Articulating airfoils, or folding wings, are nothing new to aviation. They’ve been used for decades as an efficiency tool to help store multiple airplanes in a small space. But NASA thinks a new airfoil known as the Spanwise Adaptive Wing (SAW) could fold an aircraft’s wings in flight, creating huge efficiencies but without the use of traditional heavy mechanical actuators.
On a supersonic airplane, for example, the wing typically creates large amounts of lift, but often lacks much yaw control. NASA said folding the ends of the aircraft’s wings up or down could add stability by adding to the overall surface area available near the tail of the aircraft.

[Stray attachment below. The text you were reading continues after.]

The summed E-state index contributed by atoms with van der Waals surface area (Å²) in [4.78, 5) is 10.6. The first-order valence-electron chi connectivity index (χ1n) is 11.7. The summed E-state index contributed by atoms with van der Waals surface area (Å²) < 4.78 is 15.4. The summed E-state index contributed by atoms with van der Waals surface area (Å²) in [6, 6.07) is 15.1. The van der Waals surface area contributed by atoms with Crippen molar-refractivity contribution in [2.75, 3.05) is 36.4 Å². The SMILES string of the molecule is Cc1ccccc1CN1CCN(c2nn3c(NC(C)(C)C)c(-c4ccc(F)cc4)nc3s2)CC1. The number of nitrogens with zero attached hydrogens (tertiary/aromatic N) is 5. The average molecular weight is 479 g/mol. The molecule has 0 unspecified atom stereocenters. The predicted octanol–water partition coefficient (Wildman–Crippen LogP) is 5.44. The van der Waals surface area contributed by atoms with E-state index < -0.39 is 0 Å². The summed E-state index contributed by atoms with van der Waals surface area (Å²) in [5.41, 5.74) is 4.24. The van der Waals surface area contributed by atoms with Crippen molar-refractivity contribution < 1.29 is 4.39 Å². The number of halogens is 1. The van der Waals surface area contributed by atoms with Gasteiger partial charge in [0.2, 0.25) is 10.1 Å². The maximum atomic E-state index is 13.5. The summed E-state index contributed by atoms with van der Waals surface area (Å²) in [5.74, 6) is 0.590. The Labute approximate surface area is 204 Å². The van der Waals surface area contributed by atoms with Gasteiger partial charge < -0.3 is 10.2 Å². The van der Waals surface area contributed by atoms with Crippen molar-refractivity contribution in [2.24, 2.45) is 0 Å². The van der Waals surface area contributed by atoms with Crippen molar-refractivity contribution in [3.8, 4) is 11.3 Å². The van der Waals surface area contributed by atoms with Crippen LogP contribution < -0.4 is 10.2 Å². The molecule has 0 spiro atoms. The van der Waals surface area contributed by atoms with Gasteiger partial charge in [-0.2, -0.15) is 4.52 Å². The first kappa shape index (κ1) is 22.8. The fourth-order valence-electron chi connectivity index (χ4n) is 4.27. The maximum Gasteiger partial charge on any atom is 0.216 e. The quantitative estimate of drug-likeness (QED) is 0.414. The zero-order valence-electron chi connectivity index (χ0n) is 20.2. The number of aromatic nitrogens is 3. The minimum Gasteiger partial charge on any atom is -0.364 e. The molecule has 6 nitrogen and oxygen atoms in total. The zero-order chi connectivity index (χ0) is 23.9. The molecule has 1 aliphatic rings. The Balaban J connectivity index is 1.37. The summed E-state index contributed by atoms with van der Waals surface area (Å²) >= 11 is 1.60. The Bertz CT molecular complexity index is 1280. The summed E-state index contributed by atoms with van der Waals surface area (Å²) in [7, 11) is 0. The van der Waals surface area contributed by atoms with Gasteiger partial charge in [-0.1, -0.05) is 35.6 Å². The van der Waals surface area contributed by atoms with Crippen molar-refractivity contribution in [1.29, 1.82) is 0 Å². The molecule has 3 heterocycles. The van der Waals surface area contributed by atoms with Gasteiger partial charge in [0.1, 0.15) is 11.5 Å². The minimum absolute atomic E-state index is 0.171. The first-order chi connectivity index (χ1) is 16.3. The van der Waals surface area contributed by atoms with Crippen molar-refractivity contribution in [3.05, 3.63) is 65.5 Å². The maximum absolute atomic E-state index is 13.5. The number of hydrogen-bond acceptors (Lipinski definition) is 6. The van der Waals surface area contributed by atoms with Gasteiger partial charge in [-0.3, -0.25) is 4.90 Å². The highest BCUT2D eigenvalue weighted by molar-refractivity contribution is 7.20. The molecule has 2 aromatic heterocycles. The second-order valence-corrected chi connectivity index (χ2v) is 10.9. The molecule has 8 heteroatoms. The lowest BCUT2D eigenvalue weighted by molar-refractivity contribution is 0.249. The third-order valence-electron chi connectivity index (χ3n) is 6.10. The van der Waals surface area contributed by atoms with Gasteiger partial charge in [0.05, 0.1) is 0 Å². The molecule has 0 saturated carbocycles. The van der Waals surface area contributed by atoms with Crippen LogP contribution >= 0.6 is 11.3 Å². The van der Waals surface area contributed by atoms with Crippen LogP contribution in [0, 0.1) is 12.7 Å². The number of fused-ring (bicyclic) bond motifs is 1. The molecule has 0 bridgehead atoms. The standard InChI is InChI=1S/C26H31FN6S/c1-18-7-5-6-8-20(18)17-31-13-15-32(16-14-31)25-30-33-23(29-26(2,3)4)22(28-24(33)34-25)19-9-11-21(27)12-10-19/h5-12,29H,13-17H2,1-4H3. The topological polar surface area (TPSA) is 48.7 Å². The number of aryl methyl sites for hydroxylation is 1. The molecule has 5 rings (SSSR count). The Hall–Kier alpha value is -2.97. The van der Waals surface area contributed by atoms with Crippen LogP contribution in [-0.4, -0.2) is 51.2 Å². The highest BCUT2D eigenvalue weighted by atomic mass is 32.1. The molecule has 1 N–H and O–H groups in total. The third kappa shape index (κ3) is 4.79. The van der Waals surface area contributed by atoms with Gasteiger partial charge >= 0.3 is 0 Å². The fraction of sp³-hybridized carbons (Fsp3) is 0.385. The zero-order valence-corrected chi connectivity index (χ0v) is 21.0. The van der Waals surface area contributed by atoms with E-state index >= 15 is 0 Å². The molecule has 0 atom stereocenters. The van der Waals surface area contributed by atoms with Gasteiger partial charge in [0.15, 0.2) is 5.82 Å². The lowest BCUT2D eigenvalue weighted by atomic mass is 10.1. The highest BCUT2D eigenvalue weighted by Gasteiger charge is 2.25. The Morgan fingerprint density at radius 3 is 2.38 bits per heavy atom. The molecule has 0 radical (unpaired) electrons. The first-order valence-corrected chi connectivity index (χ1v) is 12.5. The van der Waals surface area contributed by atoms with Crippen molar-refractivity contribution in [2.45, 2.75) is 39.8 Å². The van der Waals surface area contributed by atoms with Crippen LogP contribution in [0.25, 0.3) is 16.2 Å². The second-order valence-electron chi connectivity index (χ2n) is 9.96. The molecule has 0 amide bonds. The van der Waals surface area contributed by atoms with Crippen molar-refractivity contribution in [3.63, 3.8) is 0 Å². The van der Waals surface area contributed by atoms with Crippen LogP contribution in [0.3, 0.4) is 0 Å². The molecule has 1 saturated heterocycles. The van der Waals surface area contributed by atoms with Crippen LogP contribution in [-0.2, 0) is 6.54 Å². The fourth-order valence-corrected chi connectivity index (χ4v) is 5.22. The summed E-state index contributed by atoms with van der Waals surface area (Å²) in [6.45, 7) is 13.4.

The flexible wingtips on NASA’s SAW airfoil would create a mixture of lift and yaw controls. But SAW airfoils wouldn’t be short of lift because the wingtips could later be straightened out to increase overall wing area. NASA plans to test the SAW concept on a scale model this spring to validate the vehicle’s laws.
Flexible wingtips aren’t actually brand new; the XB-70 Valkyrie, created in the mid-1960s, used them to reduce drag at supersonic speeds. That research ended, however, when the XB-70 project was canceled by the Kennedy administration after deciding manned bombers had no future.